Does your tree look lonely now that all the presents have been gifted? Ours does. In fact, this year our tree spent most of its existence in a state of loneliness. It went up right after Thanksgiving, as is our tradition and then just sat there looking like a pretty-girl with her hair and makeup all done up but with no skirt on. That’s because we were so busy (and by we I mean other people) trying to squeeze a bathroom remodel in that things like shopping for and wrapping up presents just did not happen until a few days before the ultimate deadline.
So, the tree looked naked and lonely. And sort of sad, even though it had happy lights and ornaments. Oh yea, we went all out this year and put big, gumdrop-looking lights on over the pre-lit ones that came on the tree. And we didn’t just stop at the ornaments that we had collected (one bell for each year we’ve been married, one special ornament per child per year plus a few other special ones). No, no– we put on the glass candy canes, we put on the dollar store poinsettias. Now before I go further let me say that my husband loves a simple, sparsely decorated tree. So, after about 5 strategically placed ornaments and lights of either the colored or white variety, but not both, he declares the tree to be done and retires to the kitchen for hot chocolate and dancing to Christmas music. (Actually, I have no idea what he’s doing because the kids and I are you know, DECORATING the tree).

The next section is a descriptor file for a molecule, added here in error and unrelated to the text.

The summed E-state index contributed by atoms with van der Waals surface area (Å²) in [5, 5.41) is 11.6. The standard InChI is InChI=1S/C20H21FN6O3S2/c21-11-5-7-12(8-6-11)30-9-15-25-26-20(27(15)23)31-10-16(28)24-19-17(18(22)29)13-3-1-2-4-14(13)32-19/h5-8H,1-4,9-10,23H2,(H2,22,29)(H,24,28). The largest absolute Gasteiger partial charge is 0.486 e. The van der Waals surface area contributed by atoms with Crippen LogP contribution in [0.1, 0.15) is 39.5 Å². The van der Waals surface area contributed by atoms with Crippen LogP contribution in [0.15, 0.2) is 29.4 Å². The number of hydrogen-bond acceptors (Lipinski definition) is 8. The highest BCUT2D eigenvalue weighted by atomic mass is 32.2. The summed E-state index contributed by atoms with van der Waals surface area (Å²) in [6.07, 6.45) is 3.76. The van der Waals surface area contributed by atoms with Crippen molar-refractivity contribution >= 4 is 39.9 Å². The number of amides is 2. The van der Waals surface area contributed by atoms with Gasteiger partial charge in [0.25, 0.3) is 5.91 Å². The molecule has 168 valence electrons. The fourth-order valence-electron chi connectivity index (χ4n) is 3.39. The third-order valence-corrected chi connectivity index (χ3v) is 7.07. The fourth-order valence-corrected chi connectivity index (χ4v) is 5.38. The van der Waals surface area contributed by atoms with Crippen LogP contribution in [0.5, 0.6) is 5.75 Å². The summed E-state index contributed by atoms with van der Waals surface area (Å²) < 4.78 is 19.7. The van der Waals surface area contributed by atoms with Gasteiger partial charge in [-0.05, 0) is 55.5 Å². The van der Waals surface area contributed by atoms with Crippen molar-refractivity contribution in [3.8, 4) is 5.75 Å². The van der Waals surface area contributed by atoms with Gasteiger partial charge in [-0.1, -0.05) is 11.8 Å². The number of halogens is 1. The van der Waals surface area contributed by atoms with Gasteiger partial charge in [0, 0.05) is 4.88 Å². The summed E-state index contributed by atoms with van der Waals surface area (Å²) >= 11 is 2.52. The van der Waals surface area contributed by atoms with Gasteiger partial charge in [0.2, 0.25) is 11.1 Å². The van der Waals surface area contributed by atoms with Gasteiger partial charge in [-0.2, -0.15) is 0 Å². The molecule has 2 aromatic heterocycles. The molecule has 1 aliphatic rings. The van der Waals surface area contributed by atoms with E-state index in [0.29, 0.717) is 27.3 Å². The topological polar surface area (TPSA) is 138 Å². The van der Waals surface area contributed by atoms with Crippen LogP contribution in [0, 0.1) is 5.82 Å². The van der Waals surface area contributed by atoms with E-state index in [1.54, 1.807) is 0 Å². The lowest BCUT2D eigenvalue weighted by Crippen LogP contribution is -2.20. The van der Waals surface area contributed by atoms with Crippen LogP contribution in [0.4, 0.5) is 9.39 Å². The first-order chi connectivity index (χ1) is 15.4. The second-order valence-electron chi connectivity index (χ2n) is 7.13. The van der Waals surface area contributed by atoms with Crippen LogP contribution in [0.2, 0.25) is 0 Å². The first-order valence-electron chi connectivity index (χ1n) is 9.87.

Now that I think of it, my husband is a lot like Charlie Brown in the Christmas special. He doesn’t mind a tree that looks sad. Maybe, like Charlie, he wants a tree that needs him. I don’t know. But what I do know is that that tree was in serious need of some presents under it, especially because it is an artificial specimen of a tree that probably exists nowhere in nature. It is tall and slender and like a can-can girl has a vast quantity of space between the floor and where the pretty starts. So, you know, that’s a lot of pressure to put some big-ole presents there to take up the space and beckon the children to come closer and rattle, inspect and smell the gifts in the hopes of getting a clue as to what fun awaits them. In the case of Helen, you can add tasting to that list, because her technique seems to have been to gnaw on one corner of a box until she got caught and pulled away from the sparkly tree.
Basically, our tree spent a short brilliant span of time in all its glory before it returned to its lonely state. And when I think of it, isn’t that a little like the time of Christ’s birth? I mean, just think of the shepherds out in the field, going about business as usual when the angels appeared and the whole sky was lit with the glory of God. But before that, Mary and Joseph were alone, waiting for their gift. And after the shepherds went back to their work, life was quiet again in the stall. But meanwhile, the eternal One had entered our space and time to live a life and accomplish work that really was lonely. He is the only one who could do it, and he did it for us.